3. Check your sources. Users today are basically trained to ignore pop-up warnings and advisories, and instead just blindly click through those annoying dialog boxes to reach their final destinations. They do when accepting ELUAs (end-user license agreements) and terms of service, as well as visiting websites. There are literally hundreds of web-based attacks founded on that behavior.
That means that instead of reacting with suspicion when their browser warns them of an invalid security certificate, most users simply click through to the website – and often get hacked in the process.
Bottom line: Educate your users. Let them know that such warnings are designed to secure them, not irritate them. Encourage them to confirm they’ve landed at the right site, and the URL they typed is the URL they meant to type. Make sure your SSL implementations are right. Use an SSL checker to check your SSL trust chains.
4. Plan ahead and prepare. Security pros don’t question if they’ll get hacked; they question what will get hacked and when. You’re in a fight and in a fight, you’re going to get hit. And once you know that, you won’t be stunned into inaction when it happens. You’ll be able to hit back. So expect to get hacked, prepare for it and hit back when it happens.
Bottom line: Be sure that you know where all of your valuable data is, that it’s well protected, and that you’ll know if somebody is doing something with it that they shouldn’t. Know your baselines and have a good way to read your logs. SIEM (security information and event management) tools can give you real-time analysis of security alerts triggered by aberrant behavior associated with network hardware and applications.
5. Build your team. When your network gets hacked – and it will get hacked eventually – your security team must respond immediately and decisively. When it comes down to a breach, you need to know exactly who to turn to, who is the right resource for the task at hand.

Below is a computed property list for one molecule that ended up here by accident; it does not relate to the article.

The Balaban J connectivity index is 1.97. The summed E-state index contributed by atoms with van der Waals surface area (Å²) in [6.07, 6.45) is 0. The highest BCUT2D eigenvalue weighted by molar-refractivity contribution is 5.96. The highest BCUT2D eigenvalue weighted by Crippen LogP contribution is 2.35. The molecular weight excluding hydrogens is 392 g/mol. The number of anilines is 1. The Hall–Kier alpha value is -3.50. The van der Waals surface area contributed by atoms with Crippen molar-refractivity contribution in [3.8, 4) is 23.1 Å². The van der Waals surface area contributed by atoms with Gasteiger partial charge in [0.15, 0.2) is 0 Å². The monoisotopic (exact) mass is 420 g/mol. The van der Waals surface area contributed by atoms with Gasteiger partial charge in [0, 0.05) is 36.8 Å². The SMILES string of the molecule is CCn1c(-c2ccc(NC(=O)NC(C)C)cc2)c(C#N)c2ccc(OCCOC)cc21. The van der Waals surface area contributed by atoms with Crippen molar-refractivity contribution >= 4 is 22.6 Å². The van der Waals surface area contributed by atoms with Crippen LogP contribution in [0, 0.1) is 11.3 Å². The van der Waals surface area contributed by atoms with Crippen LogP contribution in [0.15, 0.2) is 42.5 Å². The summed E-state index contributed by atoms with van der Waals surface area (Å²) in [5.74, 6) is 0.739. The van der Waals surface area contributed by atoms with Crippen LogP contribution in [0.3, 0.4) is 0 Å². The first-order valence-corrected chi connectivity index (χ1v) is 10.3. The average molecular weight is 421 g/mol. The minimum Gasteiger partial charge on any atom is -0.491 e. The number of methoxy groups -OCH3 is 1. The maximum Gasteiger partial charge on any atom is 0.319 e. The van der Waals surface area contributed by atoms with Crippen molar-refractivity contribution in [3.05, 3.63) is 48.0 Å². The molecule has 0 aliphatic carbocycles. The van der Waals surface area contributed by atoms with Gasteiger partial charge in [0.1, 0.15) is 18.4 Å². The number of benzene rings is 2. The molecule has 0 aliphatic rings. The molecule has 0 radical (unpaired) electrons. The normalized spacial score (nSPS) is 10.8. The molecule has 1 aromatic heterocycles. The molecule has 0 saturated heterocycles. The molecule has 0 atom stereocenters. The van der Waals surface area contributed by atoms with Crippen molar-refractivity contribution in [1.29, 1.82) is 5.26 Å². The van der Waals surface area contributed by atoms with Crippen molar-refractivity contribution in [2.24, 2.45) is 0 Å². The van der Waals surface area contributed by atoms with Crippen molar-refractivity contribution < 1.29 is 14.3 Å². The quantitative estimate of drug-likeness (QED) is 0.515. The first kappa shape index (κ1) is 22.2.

Bottom line: Know your team’s operational capabilities. If you require skills that lie outside of the security team, look for them in the rest of the IT department and arrange for security partners to support you during breach events.
6. Learn from your mistakes. Okay, so you’ve been hacked and remediated the breach. Now what? It’s time for an after-action review. Gather everyone involved in the remediation and discuss what worked, what didn’t, how things could be done better next time, and what controls should be implemented to prevent the breach from happening again.
Bottom line: Get the right people involved in the review, including senior or upper management. Make it clear you want to fix problems, not point fingers. And make sure you actually conduct the review after the incident is contained and controlled – not in the middle of remediation.
Erich Diener has worked in information security for the better part of 12 years. What originally started as an “additional duty” in his work as an intelligence analyst for the U.S. Army, quickly became both a full-time job and full-time hobby. Today he is senior security architect at Echopass Corp., which serves many of the world’s largest Fortune 500 companies. He also consults with law firms, health care organizations, schools, and most recently, the U.S. Department of Defense as an IASO/ISSO.